Your shoulder is your most mobile joint, and while that gives you an enormous range of motion, it also increases your risk of dislocation. At Austin Shoulder Institute, in North Austin, Cedar Park and Round Rock, Texas, Robert Graham, MD, and Benjamin Szerlip, DO, provide state-of-the-art care and treatment for dislocated shoulders, relieving pain and instability while reducing your risk of future and recurring dislocations.
What is a shoulder dislocation?
The shoulder joint is capable of a wide range of motion, depending on a complex group of bones, ligaments, tendons and other soft tissues for proper function. A dislocation occurs when the upper arm bone (your humerus) wholly or partially slips out of the cup-shaped socket (called the glenoid). Dislocation can cause considerable pain in the shoulder, as well as instability in the joint.
What are the symptoms of a shoulder dislocation?
Symptoms of a dislocated shoulder vary based on whether the dislocation is full or partial, as well as the direction of the dislocation. For example, you may experience:
- Numbness or tingling in your arms
- Swelling or bruising
- Decreased range of motion
Dislocated shoulders typically have an abnormal appearance like a lump at the joint or your arm may hang awkwardly.
How is a dislocation diagnosed?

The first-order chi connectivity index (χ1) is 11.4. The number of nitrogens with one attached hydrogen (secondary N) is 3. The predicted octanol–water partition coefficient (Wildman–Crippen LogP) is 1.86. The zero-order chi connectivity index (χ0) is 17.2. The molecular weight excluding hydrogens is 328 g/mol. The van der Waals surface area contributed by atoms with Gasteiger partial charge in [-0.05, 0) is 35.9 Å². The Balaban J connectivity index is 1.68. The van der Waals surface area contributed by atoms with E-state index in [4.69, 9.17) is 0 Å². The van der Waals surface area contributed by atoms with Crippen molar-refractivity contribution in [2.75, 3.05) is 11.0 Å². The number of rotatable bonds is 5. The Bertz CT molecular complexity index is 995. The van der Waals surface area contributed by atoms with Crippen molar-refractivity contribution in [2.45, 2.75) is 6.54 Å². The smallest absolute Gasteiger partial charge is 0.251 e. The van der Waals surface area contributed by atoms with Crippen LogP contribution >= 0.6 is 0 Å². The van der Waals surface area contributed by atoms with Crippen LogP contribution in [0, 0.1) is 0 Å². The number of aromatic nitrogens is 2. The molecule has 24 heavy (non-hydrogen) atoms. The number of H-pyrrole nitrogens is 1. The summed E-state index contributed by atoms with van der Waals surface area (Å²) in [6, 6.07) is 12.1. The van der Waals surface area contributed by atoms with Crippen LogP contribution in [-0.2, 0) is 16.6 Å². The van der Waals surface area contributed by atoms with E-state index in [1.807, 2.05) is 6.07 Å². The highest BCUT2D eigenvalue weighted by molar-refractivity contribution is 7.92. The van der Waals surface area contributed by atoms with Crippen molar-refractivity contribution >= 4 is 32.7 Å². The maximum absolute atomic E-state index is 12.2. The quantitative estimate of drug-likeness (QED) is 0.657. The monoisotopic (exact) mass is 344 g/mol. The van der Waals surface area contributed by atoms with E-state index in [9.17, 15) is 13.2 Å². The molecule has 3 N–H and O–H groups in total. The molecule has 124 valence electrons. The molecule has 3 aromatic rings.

Dr. Graham and Dr. Szerlip diagnose dislocated shoulders with a physical examination of the joint. They may order a diagnostic imaging service such as an x-ray to confirm diagnosis and guide treatment.
What treatment is available for a shoulder dislocation?
The first step in treating a dislocation is to place the upper arm bone back into the glenoid, a procedure called reduction. Often, Dr. Graham and Dr. Szerlip can complete this procedure without surgery. However, in some cases, your doctor may recommend surgery to ensure your joint is positioned correctly or help prevent future dislocations. In some cases, surgery may be needed to repair significant damage.
Once reduction is complete, your doctor may immobilize your shoulder and arm in a sling or brace to help keep the joint in place while it heals. You can apply ice to your shoulder several times a day to reduce inflammation and discomfort.
After your shoulder begins to heal, your doctor prescribes rehabilitation of the joint to help restore normal movement and strengthen the joint. Physical therapy both facilitates your recovery and helps reduce your risk of future shoulder dislocations.